A Software Update to Your Brain – 7 Takeaways No. 119

Brain withg a progress bar. (Image: canva.com)
(Image: canva.com)

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1. “Nothing echoes smarts louder than the number of zeros”

On social, the line between idiot & genius is porus – Om Malik – (On my Om blog)

The full quote:

For eternity, we have seen success, and financial security as a shorthand for visionary and expert. Nothing echoes smarts louder than the number of zeros in a person’s net worth. Just as people wanted opinions of the kings and the royals in the past, industrialists and newly minted billionaires are viewed as folks with all the answers.

That’s never really been true, of course — net worth has little to do with wisdom. That’s becoming so much more clear in recent years as so many of our current “digital royalty” seem intent on proving over and over and over again with each social media post.

Do this: Look for wisdom in better places.

2. “The deterioration in relations between women and men”

The Real Reason South Koreans Aren’t Having Babies – Anna Louie Sussman – (The Atlantic)

I’ve always found Korean culture frustratingly patriarchal and borderline misogynistic. As women realize their own potential and self-sufficiency, it’s no surprise that marriage and childbirth are on the decline. Quoting a woman about the “dating” scene:

She found the men closed-minded, with “a traditional way of thinking.” Men, she said, “always want to debate with me: ‘Why are you thinking that way?’ They all need to teach me.”

Not that this isn’t prevalent elsewhere, including in the United States, to varying degrees. I just find it an interesting window on what might be a more extreme case. Hopefully they can progress, and we can all learn.

Do this: Respect each other.

3. “Failure can have a certain grandeur that success never knows.”

Business Adventures: Twelve Classic Tales from the World of Wall Street – John Brooks – (ebook)

The “classic tale” this quote comes from is that of the Edsel. How it came to be, and how it failed so spectacularly. It’s the last sentence of the essay, after a kind of “where are they now” (where “now”, apparently, is 1959, or at least the 1960’s) overview of the principal players in the story.

Most did well for themselves, despite the colossal failure of the car.

My takeaway is that failure is rarely the personal catastrophe we internalize it as. Failure is something to learn from, and to move forward from.

Do this: Be less fearful, and learn from your failures.

4. “Operate from sanity”

How to choose sanity now – Oliver Burkeman – (The Imperfectionist newsletter)

Sanity is Burkeman’s term for a state of mind where you “live the kind of life you want to be living”.

… if you treat sanity as something you have to get to, by doing a lot of preparatory things first, the main effect will be to reinforce the sense of its being out of reach.

I view the message here as “stop waiting, start doing”. We’re often told that we’ll live our normal life after … something. The news is, of course, that something is always replaced by something else. You’re living your real life today. Knowing that you can make better decisions about exactly where and how you want to spend your time.

Do this: Quit waiting.

5. “A strongly negative association between happiness and vocabulary”

How Smart People Can Stop Being Miserable – Arthur C. Brooks – (How to Build a Life, The Atlantic)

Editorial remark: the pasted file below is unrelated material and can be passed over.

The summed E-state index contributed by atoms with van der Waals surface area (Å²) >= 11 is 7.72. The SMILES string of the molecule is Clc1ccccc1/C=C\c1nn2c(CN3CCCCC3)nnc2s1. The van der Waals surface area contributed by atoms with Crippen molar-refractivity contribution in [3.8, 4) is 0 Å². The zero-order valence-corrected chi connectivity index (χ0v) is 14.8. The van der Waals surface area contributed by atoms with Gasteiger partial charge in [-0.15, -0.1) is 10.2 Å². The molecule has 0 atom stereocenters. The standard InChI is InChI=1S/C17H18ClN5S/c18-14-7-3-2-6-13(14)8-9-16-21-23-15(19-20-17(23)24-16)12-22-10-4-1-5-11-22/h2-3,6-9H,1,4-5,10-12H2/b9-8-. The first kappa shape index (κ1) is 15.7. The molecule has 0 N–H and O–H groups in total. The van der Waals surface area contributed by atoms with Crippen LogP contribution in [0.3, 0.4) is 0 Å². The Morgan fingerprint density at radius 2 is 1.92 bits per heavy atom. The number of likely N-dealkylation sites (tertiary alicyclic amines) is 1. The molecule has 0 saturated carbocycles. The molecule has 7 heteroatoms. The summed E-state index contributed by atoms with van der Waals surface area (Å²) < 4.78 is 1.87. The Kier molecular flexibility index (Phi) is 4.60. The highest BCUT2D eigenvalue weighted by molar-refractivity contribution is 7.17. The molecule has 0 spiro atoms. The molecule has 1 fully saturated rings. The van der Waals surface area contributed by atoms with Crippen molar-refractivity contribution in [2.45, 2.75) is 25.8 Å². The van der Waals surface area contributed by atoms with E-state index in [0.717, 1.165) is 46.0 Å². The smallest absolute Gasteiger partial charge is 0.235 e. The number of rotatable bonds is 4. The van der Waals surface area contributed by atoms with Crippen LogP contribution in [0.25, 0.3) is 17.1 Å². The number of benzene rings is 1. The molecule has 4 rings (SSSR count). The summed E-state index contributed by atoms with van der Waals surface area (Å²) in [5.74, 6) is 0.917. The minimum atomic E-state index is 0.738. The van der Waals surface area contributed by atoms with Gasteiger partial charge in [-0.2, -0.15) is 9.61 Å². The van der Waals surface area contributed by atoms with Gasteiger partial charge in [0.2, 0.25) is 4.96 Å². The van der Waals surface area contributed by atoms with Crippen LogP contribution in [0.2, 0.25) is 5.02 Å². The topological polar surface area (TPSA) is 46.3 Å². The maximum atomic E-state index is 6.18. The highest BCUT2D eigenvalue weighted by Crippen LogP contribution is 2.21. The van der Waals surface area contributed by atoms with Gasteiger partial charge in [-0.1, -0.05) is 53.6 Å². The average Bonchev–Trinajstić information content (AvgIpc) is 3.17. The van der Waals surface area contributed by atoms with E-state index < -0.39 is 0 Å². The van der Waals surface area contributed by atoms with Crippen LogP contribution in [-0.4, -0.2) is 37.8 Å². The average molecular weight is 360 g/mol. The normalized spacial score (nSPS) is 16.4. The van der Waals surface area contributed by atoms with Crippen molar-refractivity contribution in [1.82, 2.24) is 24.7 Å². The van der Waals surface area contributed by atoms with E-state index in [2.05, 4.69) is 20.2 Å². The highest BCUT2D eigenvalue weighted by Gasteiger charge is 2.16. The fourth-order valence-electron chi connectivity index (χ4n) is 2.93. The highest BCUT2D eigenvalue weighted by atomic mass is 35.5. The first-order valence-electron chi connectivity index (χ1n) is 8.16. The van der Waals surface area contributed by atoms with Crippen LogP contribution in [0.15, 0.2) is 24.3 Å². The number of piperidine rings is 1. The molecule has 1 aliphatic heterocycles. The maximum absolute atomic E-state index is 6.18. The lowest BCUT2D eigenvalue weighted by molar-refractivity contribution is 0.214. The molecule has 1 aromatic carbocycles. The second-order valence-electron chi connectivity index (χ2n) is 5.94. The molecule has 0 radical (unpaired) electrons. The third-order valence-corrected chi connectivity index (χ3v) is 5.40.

As someone who’s been occasionally accused of using lots of “big words”, I found the takeaway above slightly disconcerting. Fortunately correlation is not causation. One theory:

People with a large vocabulary “self-select more challenging environments, and as a result may encounter more daily stressors and reduced positive affect.” In other words, loquacious logophiles might have byzantine lives and find themselves in manifold precarious situations that lower their jouissance.

(I only had to look up one word. Whoo hoo!)

To address the essay, though, Brooks offers two techniques to compensate: give your ideas away, and build people up (rather than tear them down). Both often require deep mental shifts.

Do this: Be not encumbered by apprehension; embrace a state of felicity instead.

6. “Software update to your brain”

Deconstructing Fears, Avoiding the Big Surprise, & More – Sahil Bloom – (Curiosity Chronicle newsletter)

This quote got my attention:

“Progress is impossible without change, and those who cannot change their minds cannot change anything.” – George Bernard Shaw

Changing your mind on the basis of new information is growth.

Embrace it as a “software update” to your brain.

It’s a great way to think about change. Unfortunately, many people are resistant to change on principle, and given rough experiences with actual software updates in recent years, maybe that’s not the best comparison.

Do this: Embrace change anyway. (IMO: you’ll lead a happier life.)

7. “You have only one lifelong companion”

21 Rules to Live By – Psychology Today Contributors – (Psychology Today)

OK, ok, I’ve fallen for another listicle. I find these useful, if somewhat pithy, reminders of important concepts, though. A few are things we rarely hear, or even counter-intuitive. A few:

  • Grief allows growth.
  • Casual kindness is the most powerful kind.
  • Don’t be afraid to be anxious.
  • It’s a life’s work to be honest with ourselves.

I don’t expect deep change as a result of encountering these types of light lists from time to time. Rather, for me, they serve as periodic gentle reminders of important concepts that, over time, I can grow into.

Do this: Grow.

More links & thoughts

What I’m Reading

In progress:


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